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Ambient Particulate Air Pollution and Blood Pressure in Peri-urban India

Curto, Ariadnaa; Wellenius, Gregory A.b; Milà, Carlesa; Sanchez, Margauxa; Ranzani, Otavioa; Marshall, Julian D.c; Kulkarni, Bharatid; Bhogadi, Santhie; Kinra, Sanjayf; Tonne, Cathryna

doi: 10.1097/EDE.0000000000001014
Air Pollution
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SDC

Background: Evidence linking long-term exposure to particulate air pollution to blood pressure (BP) in high-income countries may not be transportable to low- and middle-income countries. We examined cross-sectional associations between ambient fine particulate matter (PM2.5) and black carbon (BC) with BP (systolic [SBP] and diastolic [DBP]) and prevalent hypertension in adults from 28 peri-urban villages near Hyderabad, India.

Methods: We studied 5531 participants from the Andhra Pradesh Children and Parents Study (18–84 years, 54% men). We measured BP (2010–2012) in the right arm and defined hypertension as SBP ≥130 mmHg and/or DBP ≥80 mmHg. We used land-use regression models to estimate annual average PM2.5 and BC at participant’s residence. We applied linear and logistic nested mixed-effect models stratified by sex and adjusted by cooking fuel type to estimate associations between within-village PM2.5 or BC and health.

Results: Mean (SD) PM2.5 was 33 µg/m3 (2.7) and BC was 2.5 µg/m3 (0.23). In women, a 1 µg/m3 increase in PM2.5 was associated with 1.4 mmHg higher SBP (95% confidence interval [CI]: 0.12, 2.7), 0.87 mmHg higher DBP (95% CI: −0.18, 1.9), and 4% higher odds of hypertension (95% CI: 0%, 9%). In men, associations with SBP (0.52 mmHg; 95% CI: −0.82, 1.8), DBP (0.41 mmHg; 95% CI: −0.69, 1.5), and hypertension (2% higher odds; 95% CI: −2%, 6%) were weaker. No associations were observed with BC.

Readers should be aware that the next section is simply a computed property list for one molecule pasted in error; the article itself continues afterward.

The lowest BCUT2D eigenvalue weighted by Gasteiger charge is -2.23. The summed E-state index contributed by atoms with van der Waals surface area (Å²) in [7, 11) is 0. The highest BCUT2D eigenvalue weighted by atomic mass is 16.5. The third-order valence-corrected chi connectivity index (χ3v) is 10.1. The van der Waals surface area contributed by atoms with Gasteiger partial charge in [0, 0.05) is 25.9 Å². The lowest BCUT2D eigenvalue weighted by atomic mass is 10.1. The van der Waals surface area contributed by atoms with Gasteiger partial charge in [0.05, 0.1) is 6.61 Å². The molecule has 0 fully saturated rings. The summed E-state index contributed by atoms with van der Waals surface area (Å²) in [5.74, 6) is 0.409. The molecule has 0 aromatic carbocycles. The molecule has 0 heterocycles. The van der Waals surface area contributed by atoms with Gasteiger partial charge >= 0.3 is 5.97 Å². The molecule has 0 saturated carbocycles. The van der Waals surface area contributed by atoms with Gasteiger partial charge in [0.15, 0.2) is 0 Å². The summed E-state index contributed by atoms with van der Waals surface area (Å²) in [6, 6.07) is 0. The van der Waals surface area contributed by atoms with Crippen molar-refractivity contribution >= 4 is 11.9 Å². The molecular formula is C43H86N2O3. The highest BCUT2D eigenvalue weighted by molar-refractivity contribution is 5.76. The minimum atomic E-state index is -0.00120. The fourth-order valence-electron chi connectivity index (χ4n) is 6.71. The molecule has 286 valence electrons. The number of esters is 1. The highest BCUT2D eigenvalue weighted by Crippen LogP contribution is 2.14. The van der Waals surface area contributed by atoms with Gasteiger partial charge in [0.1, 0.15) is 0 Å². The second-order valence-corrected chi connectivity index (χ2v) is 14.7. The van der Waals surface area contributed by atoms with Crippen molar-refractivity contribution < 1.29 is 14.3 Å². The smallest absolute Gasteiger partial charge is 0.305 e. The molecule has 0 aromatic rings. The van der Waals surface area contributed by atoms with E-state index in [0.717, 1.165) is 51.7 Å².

Conclusion: We observed a positive association between ambient PM2.5 and BP and hypertension in women. Longitudinal studies in this region are needed to corroborate our findings.

From the aISGlobal, Universitat Pompeu Fabra, CIBER Epidemiología y Salud Pública, Barcelona, Spain

bDepartment of Epidemiology, Brown University School of Public Health, RI

cDepartment of Civil and Environmental Engineering, University of Washington, WA

dNational Institute of Nutrition, Indian Council of Medical Research, Hyderabad, India

ePublic Health Foundation of India, Indian Institute for Public Health, Hyderabad, India

fDepartment of Non-communicable Disease Epidemiology, London School of Hygiene and Tropical Medicine, London, United Kingdom.

Submitted June 13, 2018; accepted March 19, 2019.

Supported by grants 084674/Z from the Wellcome Trust, 336167 from the European Research Council, and RYC-2015–17402 to investigator CT from the Spanish Ministry of Economy and Competitiveness.

The authors report no conflicts of interest.

Data is available through a formal collaborator request to APCAPS (see: http://apcaps.lshtm.ac.uk/apply-to-collaborate/). The computing code required to replicate the results reported is by contacting the corresponding author.

Supplemental digital content is available through direct URL citations in the HTML and PDF versions of this article (www.epidem.com).

Correspondence: Cathryn Tonne, ISGlobal- Campus Mar, Barcelona Biomedical Research Park (PRBB), Doctor Aiguader 88, 1st floor, 08003 Barcelona, Spain. E-mail: cathryn.tonne@isglobal.org.

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